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AliB

Dna Testing - Dq2 & Dq8

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Now then, this may be a bit controversial.

Those of you who have got to know me over the past few weeks will know that I have a very analytical mind. I have an overwhelming need to know 'why'.

I have been giving this 'testing' problem a good deal of thought and investigation and have drawn a few conclusions.

Apparently 92-98% of those diagnosed with Celiac carry the DQ2 gene, and 2 - 8% carry the DQ8.

We know that many who have negative IgA blood tests are often picked up as positive through biopsy. We also know that there may be some who are actually Celiac but have been missed because they have tested negative for both blood and biopsy, simply because the damage to the gut has not reached a point either where enough antibodies have formed nor a biopsy has picked it up. We also know that there may be some who have been diagnosed as Celiac because their blood and biopsy has indicated such, although their illness may only be due to extreme gluten intolerance.

The point is, what if the DNA test IS actually the most accurate test because those that are TRULY Celiac are only those who carry the correct gene - either the DQ2 OR the DQ8? That one of them may be the marker for true Celiac, whilst the other is the marker for gluten intolerance (or another as yet unidentified condition presenting as GI!).

They both have similar presentations and the same or very similar solutions, but are they actually two different syndromes?

The only way for the proper identification to be made would be for full DNA testing to be done on a significant proportion of those who are already diagnosed and complete symptomatic and systematic profiling to be made in order to determine the pattern and establish the correct genetic marker. To my understanding that does not appear to ever have been done. Which marker would those who also have strong indicators of Celiac like DH or type 1 Diabetes carry, for instance?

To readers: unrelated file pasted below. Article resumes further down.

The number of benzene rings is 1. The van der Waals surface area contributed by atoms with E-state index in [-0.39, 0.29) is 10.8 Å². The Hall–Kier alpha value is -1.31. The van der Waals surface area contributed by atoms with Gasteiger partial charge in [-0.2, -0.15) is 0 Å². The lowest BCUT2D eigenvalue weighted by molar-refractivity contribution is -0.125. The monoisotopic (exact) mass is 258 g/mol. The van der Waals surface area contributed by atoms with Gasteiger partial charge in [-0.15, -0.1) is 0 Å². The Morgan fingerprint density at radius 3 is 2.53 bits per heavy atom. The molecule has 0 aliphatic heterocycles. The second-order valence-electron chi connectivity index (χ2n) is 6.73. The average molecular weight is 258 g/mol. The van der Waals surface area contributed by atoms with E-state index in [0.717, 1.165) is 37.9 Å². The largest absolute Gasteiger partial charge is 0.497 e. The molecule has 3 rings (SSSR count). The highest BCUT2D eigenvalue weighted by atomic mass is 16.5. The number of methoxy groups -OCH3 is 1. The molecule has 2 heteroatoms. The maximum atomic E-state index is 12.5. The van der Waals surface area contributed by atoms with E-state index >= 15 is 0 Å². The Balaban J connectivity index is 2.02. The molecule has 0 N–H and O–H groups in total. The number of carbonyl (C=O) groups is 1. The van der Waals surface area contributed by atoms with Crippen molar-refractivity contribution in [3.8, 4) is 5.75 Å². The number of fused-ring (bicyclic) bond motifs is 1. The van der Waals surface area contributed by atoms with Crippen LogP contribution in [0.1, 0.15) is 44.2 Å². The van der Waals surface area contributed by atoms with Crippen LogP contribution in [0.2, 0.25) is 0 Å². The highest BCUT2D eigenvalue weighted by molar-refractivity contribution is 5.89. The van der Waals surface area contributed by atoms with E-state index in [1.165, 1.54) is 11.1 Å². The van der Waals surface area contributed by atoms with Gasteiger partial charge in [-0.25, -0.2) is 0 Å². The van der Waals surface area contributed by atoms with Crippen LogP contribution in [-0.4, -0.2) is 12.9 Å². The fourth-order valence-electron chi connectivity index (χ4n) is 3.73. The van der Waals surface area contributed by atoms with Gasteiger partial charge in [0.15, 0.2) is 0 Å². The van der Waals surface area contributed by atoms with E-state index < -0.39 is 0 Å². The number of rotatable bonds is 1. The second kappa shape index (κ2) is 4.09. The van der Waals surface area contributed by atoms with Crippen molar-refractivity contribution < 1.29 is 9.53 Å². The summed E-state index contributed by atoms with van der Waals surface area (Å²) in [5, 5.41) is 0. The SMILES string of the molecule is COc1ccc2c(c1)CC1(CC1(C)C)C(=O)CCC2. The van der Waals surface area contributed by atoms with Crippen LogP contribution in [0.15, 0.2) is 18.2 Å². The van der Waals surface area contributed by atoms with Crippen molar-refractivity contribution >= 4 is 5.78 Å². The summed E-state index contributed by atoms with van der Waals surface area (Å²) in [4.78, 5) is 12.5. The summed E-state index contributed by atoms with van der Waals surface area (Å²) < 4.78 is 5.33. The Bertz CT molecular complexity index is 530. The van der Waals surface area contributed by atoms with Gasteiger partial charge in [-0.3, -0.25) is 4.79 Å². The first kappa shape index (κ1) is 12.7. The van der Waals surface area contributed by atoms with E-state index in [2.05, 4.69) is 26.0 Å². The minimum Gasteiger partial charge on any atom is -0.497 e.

I did think about asking for a DNA test myself, but if I don't know which category is the true marker for Celiac then I am still none the wiser. If one parent has the correct genetic marker then there is obviously a strong chance that any children will carry the same gene.

Whilst it is important for the correct identification to be made, both conditions are extremely debilitating in their own right and it is not fair for one to be excluded in favour of the other.


Ali - 50 - struggled with what I now know to be GI symptoms and poor carb digestion for at least 35 years! Diabetic type II (1997). Mother undx Celiac - lifelong diabetic Type 1 & anemic (plus 1 stillborn and 10 miscarriages after me). Father definitely very GI.

Stopped gluten & dairy, Jan 08, but still other issues so dropped most carbs and sugar and have been following the Specific Carb Diet (SCD) since March 08. Recovery slow but steady and I can now eat a much broader range of foods especially raw which are good for my digestion and boost my energy level.

Not getting better? Try the SCD - it might just change your life.........

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I think which genes you have is very good information to have.

You are correct, the only the docs care about is if you have a positive biopsy. Those that have positive biopsy are never tested to see which genes they have. Also, those that have negative biopsy do not get gene tests either. AND, only two labs in the U.S. test for the gluten intolerant genes, Enterolab.com is one of the two labs.

My mother who had at least one DQ1 gene (& probably 2) died of colon cancer. No one ever looked for villi damage or gluten intolerant genes. Looking back on her symptoms & illnesses before she got colon cancer, I know that she was a lifelong sufferer of gluten intolerance. although she suffered from mental problems and depression her whole life she somehow managed to struggle thru. I look back & wonder really how she did it...

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Yes, I just wish there was a way to more clearly diagnose. As a double DQ2 who didn't have blood work or biopsy before going gluten-free, I just have nagging questions. I don't mind staying gluten-free now that I've adjusted but would love to not have to be so exacting about CC. I don't have clear symptoms and have a lot of other things going on, so I'm not like some people who can tell absolutely when they have been glutened.


4/2007 Positive IGA, TTG Enterolab results, with severe malabsorption: Two DQ2 celiac genes--highest possible risk.